The following two letters were written by Anne Albert to her niece, Anne Frandi-Coory, following the death of her mother, Doreen Marie Frandi. Anne Albert died shortly after writing the second of the letters to her niece, but if she had not met her niece at Doreen’s funeral. the two would not have known each other and there is so much about Doreen’s life that her daughter would never have discovered.
To my niece, Anne Frandi-Coory [1995 & 1996]
I just wanted to tell you how much it has meant to me to meet you at this time. It has taken some of the bitterness out of your mother’s death, for me.
Knowing you, I now realise that her life was not all tragedy, for if she was responsible for giving life to someone as warm & caring, & beautiful as you are, it was instead, a triumph.
I intend to type the story of her life as I know it, and will send it to you.
Your mother was a gentle woman. The mental illness took away the potential she had, to be all that she was capable of being. That was the tragedy of her life.
Try to think of her each day for a minute or two; of her life, and your love for her. That way I am sure her spirit will begin to live with you.
Many loving thoughts, Auntie Anne.
As promised, Anne, here is your mother’s story:
Doreen was such a beautiful child that on the ship which brought her, her brother and parents to New Zealand, a genuine childless couple offered her parents money to allow them to adopt her. Doreen had a cloud of bright red curls that framed her pretty face. How different Doreen’s life would have been had the adoption gone ahead. Life within the Alfredo Frandi family was an uneasy one, so inclined was he to uncontrollable bouts of violent rage, during which he would throw furniture around the room and punch holes in doors. Often it was his wife, Maria, a pale and nervous woman, who felt the force of his fists. Maria was in a perpetual state of acute anxiety and her concern about their lack of money exacerbated this state. Alfredo was a labourer and work was hard to come by. They had four children they could barely feed and clothe so any subsequent pregnancies were aborted with a knitting needle. Unfortunately, as the oldest daughter, Doreen was needed to assist with the cleaning up after these procedures. Maria had no conception of the trauma this was causing her daughter, and which was to haunt Doreen for the rest of her life.
When Doreen was sixteen years old, I was born, but I have never quite known why I was not aborted. I can only suppose that my mother may have been experiencing symptoms of the menopause and may have been unaware of the pregnancy in time. So unexpected was my birth, that an apple crate was all that my parents had to lay me in. Doreen was thrilled about the new baby and set about lining the crate with material and making it look pretty for me. This was the beginning of Doreen’s devotion to me which was to last all her life.
Doreen was a very gentle girl and she was a help to her mother in caring for the younger children, but she loathed house work of any kind. She was adept at shopping for bargains and was a very good sewer. Catholicism began to influence her life early on, as it brought her a peace and beauty so missing from her home environment. Significantly, the nuns at the convent school she attended, recognized her potential for a vocation and one nun, Sister Anne, encouraged Doreen all she could to think about entering the convent. As Doreen approached womanhood she exhibited no interest in boys or other worldly things, so firmly were her sights set of becoming a Catholic nun. Alfredo was dead against his eldest daughter becoming a nun and turned the house upside down to show how much he detested the very idea. This turmoil only made her more determined, and after a short time working in a department store and following her debut at the annual charity ball, for which she made her own stunning gown, Doreen entered the convent.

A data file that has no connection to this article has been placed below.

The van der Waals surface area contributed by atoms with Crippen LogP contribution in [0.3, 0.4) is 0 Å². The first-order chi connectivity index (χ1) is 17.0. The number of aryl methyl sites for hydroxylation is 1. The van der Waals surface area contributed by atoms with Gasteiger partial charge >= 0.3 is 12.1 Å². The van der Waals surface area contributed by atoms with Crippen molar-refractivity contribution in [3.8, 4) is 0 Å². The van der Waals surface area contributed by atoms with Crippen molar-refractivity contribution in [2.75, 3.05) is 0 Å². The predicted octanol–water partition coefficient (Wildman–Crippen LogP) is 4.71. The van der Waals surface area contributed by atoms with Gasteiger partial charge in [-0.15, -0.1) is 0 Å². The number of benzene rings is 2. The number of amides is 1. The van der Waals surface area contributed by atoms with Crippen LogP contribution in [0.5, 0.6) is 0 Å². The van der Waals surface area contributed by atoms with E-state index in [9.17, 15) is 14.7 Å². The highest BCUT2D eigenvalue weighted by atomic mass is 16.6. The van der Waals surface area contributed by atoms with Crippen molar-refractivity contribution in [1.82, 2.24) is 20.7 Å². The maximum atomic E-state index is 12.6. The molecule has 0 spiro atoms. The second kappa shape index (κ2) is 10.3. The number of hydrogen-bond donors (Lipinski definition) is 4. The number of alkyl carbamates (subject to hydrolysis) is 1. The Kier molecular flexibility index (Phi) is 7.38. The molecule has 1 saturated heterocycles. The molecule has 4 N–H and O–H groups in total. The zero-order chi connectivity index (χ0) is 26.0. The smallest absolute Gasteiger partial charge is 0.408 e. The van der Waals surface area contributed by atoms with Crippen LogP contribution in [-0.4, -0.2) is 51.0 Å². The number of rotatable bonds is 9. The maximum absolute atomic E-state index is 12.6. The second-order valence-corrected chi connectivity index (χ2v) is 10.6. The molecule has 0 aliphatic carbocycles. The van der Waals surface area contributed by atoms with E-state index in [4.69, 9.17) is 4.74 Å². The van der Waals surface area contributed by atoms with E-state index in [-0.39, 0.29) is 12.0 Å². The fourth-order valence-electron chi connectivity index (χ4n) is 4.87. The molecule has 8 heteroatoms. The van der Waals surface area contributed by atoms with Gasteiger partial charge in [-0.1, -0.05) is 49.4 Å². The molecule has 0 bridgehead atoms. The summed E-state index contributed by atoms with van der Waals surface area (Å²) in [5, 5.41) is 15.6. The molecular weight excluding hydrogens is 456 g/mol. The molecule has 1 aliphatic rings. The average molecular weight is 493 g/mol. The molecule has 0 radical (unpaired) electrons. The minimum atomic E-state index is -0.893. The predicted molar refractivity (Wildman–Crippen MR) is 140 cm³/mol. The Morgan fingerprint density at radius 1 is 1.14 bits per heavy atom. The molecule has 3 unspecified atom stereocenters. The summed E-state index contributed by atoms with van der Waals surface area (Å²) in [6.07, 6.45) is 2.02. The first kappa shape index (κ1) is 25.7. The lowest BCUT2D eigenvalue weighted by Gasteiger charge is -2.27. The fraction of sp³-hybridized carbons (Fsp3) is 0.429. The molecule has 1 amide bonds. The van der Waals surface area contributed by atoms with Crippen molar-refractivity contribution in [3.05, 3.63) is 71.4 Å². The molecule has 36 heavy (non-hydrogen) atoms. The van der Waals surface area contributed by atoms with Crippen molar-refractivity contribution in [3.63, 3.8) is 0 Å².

Initially Doreen loved her life as a nun, but after almost a year of doing nothing but housework, she asked if she could train as a nurse. Her wish was to care for severely handicapped children. However, her request was greeted with profound disapproval because to actually ask to be able to do what one wanted, was against the very strict rules of the convent as well as a denial of the vow of absolute obedience. Doreen was severely reprimanded and as a result sunk into a deep depression. The nuns could not understand Doreen’s depression; they believed that if you had a true vocation faith was enough to protect you from such things. They then put pressure on Doreen constantly questioning her commitment to her vocation. Doreen became hysterical which appalled the nuns, and they subsequently demanded that her mother remove her from the convent. They could not know that bi polar disorder was manifesting itself in Doreen and would consequently ruin her life.